Saturday, February 4, 2017

A Book Review: Valor by John Gwynne (The Faithful and the Fallen #2)

In Valor, fantasy novelist John Gwynne continues his sweeping tale of The Faith and the Fallen. This sequel, 650 pages in length, expanded the scope of the story, introduced more characters, and painted shades of grimness and darkness into its telling.


In a Blitzkrieg, High King Nathair stormed The Banished Lands with a formidable army, hammering his opponents to the ground. In its aftermath, Nathair forged a powerful alliance with Queen Rhin, who is ambitious, cunning, and as sly as a fox.

Who can stand against the might of Nathair? Still, the secret identify of the Black Sun remains shrouded in mystery, waiting to unleash the power of Asroth upon this troubled land.

Meanwhile, together with a band of exiles, the young warrior Corban fled his destroyed homeland, seeking refuge in the realm of Domhain. In order to arrive at their chosen sanctuary, however, Corban's small warband must cut through the heart of peril, where giants, wolvens, and Rhin's warriors await in the forest dark. Yet, Corban is still to face his greatest challenge; he must become the man who everyone believes him to be – the Bright Star – destined to be the avatar of Elyon, marking a return of the absent god.

My thoughts on this book:

Valor retains the same fast paced, character-driven storytelling from Malice, where every chapter is narrated in 3rd person POV. Other than a few newly introduced characters, many beloved characters from Malice returned in this book, and they played central roles in the story. Needless to say, the character development in Valor is top notch. From the villains to the heroes, every character is portrayed vividly in great depth. In Valor, they are wrestling with the past events from Malice, while those circumstances gradually shaped their characters and became a part of who they are. In this book, Corban is no longer a naive boy from Malice; he has experienced losses and sufferings, and Corban is starting to grasp his responsibility as the Bright Star.

Surprisingly, my favorite character is not Corban. Instead, as the story unfolded its curtain, a character called Maquin stood out and grabbed my attention. Maquin is an old warrior past his prime, who is seeking vengeance for his murdered young lord. When Maquin first appeared in Malice, he did not stand out in any special way. However, as the story unfolded in Valor, Maquin began to display qualities, qualities that made me root for his character. Without loitering into the spoiler territory, let me just say in this book, Maquin's tale twisted and turned in the most unexpected way – a dozen story moments made my stomach churn, left me hanging and worried for this grizzly old wolf. After I read Valor, Maquin is now my favorite character in this series, hands down.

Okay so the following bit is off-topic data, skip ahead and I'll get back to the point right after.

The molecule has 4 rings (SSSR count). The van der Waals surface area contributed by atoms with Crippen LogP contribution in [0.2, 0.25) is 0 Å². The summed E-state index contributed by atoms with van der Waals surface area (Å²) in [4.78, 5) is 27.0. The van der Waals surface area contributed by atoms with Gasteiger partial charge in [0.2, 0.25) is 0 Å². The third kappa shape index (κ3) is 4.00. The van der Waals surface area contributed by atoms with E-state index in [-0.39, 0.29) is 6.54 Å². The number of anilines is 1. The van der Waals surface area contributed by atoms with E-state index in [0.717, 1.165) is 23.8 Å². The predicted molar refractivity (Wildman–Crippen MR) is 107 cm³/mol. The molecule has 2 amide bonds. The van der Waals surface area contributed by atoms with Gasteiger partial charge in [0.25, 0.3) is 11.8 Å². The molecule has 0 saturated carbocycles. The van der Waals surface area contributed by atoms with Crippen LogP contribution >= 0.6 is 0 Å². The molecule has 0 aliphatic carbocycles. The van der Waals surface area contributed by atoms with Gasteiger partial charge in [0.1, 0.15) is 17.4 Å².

Meanwhile, Veridas's character continues to fascinate me. This young warrior, honest and courageous, is misguided by lies, and he is deceived into fighting for the wrong side. Yet Veridas bears such fine qualities so I keep the flame of hope afire for him. I am still hoping Veridas would eventually discover the evidence, showing him that through deception, Asroth's agent has manipulated him into serving the bad guy.

Speaking of Veridas, this is where Valor (and this series as a whole) shines with brilliance. At the first glance, the story in The Faithful and the Fallen appeared to be a rehash of good vs evil. And yes, at its vein, this fantasy series is exactly that. But where this series excels and differs from other Tolkien-like fantasy novels, it is well-rounded characters. In this series, while the distinction between the good side and the bad side is as clear as black and white, but the author gave every character a believable motive, strengths and flaws, making them very human. Through masterful strokes of characterization, Gwynne is telling us an epic story about how, despite having the best of intention, some people can still land up championing for a harmful cause. I believe many readers would root for a character such as Veridas, and eagerly anticipating his redemption.

With excellent characterizations, a compelling story, and picturesque depictions of battle scenes, Valor proves itself to be a worthy sequel to Malice. The story in Valor darkens with a shade of violence, some characters unexpectedly met their tragic ends. When I turned to the last page of this book, for a few minutes, I felt scared and worried about the fate of my favorite characters, so I hesitated at reaching my hands for its sequel, Ruin. But of course I am continuing this series, it is irresistibly good! If you like fantasy novels in the vein of A Song of Ice and Fire, then make sure to add The Faithful and the Fallen to your TBR list.

Until the next time, happy reading!

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